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Emergence in Condensed Matter and Quantum Gravity

A Nontechnical Review

  • Book
  • © 2022

Overview

  • A broad and comprehensible review of emergence
  • Demystifies concepts that are notoriously hard to visualize, such as topological order
  • Brings the reader up to speed on the latest thinking about black holes and gravity

Part of the book series: SpringerBriefs in Physics (SpringerBriefs in Physics)

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About this book

This book surveys the science at a semipopular, Scientific American-level. It is even-handed with regard to competing directions of research and philosophical positions. It is hard to get even two people to agree on anything, yet a million billion water molecules can suddenly and abruptly coordinate to lock themselves into an ice crystal or liberate one another to billow outwards as steam. The marvelous self-organizing capacity of matter is one of the central and deepest puzzles of physics, with implications for all the natural sciences. Physicists in the past century have found a remarkable diversity of phases of matter—and equally remarkable commonalities within that diversity. The pace of discovery has, if anything, only quickened in recent years with the appreciation of quantum phases of matter and so-called topological order. The study of seemingly humdrum materials has made contact with the more exotic realm of quantum gravity, as theorists realize that the spacetime continuummay itself be a phase of some deeper and still unknown constituents. These developments flesh out the sometimes vague concept of the emergence—how exactly it is that complexity begets simplicity.

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Table of contents (4 chapters)

Authors and Affiliations

  • Glen Ridge, USA

    George Musser

About the author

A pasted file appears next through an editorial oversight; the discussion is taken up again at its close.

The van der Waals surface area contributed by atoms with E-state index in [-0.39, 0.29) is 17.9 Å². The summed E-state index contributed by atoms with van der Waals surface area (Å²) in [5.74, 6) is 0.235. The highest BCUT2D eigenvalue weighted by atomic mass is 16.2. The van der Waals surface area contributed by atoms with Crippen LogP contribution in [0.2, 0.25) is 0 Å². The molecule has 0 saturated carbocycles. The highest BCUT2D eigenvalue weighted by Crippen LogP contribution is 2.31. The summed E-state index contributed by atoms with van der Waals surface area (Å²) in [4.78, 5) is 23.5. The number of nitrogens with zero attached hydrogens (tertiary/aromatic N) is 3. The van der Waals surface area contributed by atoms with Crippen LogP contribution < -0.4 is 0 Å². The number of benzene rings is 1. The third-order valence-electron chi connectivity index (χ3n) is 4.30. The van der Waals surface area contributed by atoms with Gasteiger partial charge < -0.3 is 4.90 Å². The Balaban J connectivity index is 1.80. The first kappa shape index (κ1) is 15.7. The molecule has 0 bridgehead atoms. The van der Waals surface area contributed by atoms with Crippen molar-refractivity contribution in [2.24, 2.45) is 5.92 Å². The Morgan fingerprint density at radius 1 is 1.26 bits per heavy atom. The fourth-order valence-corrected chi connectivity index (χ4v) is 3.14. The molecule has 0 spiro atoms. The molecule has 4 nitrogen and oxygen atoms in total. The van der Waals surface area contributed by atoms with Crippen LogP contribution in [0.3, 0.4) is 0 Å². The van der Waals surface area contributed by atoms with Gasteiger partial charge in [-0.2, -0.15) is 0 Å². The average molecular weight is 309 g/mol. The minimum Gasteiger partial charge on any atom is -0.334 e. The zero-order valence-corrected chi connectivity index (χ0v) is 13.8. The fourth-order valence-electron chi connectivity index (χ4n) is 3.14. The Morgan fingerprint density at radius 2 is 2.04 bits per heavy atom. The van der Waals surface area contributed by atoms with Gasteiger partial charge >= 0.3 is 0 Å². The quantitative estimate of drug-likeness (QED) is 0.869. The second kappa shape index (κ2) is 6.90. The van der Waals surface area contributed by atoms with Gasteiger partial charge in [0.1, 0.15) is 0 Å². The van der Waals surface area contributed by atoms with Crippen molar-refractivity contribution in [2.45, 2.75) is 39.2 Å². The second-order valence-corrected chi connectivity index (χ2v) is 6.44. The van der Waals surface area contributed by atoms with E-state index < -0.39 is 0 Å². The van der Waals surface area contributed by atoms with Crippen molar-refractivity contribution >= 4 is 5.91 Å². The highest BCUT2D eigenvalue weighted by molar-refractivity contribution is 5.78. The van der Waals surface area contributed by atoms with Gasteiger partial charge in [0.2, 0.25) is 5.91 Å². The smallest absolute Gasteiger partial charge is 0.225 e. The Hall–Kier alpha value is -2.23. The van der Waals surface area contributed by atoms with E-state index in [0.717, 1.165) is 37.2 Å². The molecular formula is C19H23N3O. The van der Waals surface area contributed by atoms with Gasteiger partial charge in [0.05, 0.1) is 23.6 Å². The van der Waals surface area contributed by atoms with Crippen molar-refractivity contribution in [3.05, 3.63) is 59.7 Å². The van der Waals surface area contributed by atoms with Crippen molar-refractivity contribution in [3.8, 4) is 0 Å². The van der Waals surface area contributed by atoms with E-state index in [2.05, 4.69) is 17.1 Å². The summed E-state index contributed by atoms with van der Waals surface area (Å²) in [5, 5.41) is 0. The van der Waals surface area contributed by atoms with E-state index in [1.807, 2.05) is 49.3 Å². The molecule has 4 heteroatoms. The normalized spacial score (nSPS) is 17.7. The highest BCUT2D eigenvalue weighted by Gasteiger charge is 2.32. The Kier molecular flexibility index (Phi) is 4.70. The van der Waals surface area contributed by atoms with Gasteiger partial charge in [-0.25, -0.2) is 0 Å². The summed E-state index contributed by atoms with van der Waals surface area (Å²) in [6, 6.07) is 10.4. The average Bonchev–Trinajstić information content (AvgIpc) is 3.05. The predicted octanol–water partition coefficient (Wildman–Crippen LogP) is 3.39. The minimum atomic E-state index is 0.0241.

George Musser completed his undergraduate studies in electrical engineering and mathematics at Brown University and his graduate studies in planetary science at Cornell University, where he was a National Science Foundation Graduate Fellow. His thesis work, under the supervision of Steven Squyres, modeled mantle convection on Venus.
From 1994 to 1998, George was the Editor of Mercury magazine and of The Universe in the Classroom tutorial series at the Astronomical Society of the Pacific, a science and science-education nonprofit based in San Francisco. At Scientific American from 1998 to 2012, he was the Senior Editor for space science and fundamental physics. During this period, the magazine won two National Magazine Awards, and two projects that he coordinated were National Magazine Award finalists: a single-topic issue on environmental sustainability, “Crossroads for Planet Earth,” and the staff opinion column. A number of articles he edited were anthologized in The Best American Science and Nature Writing, and he has received writing awards from the American Astronomical Society and the American Institute of Physics.

George Musser's first book, The Complete Idiot’s Guide to String Theory, was published by Alpha in 2008. He has written two more trade books for Farrar, Straus, and Giroux, one on quantum physics (Spooky Action at a Distance) the other (forthcoming) on physics, neuroscience, and artificial intelligence. In 2014 and 2015, he was a Knight Science Journalist Fellow at MIT. He is a Freelance Editor and Writer for Scientific AmericanNautilusQuantaScienceThe New York TimesAeonPsychology Today, and other magazines.


Bibliographic Information

  • Book Title: Emergence in Condensed Matter and Quantum Gravity

  • Book Subtitle: A Nontechnical Review

  • Authors: George Musser

  • Series Title: SpringerBriefs in Physics

  • DOI: https://doi.org/10.1007/978-3-031-09895-6

  • Publisher: Springer Cham

  • eBook Packages: Physics and Astronomy, Physics and Astronomy (R0)

  • Copyright Information: The Author(s), under exclusive license to Springer Nature Switzerland AG 2022

  • Softcover ISBN: 978-3-031-09894-9Published: 11 August 2022

  • eBook ISBN: 978-3-031-09895-6Published: 10 August 2022

  • Series ISSN: 2191-5423

  • Series E-ISSN: 2191-5431

  • Edition Number: 1

  • Number of Pages: XIII, 95

  • Number of Illustrations: 2 b/w illustrations, 5 illustrations in colour

  • Topics: Materials Science, general, Classical and Quantum Gravitation, Relativity Theory

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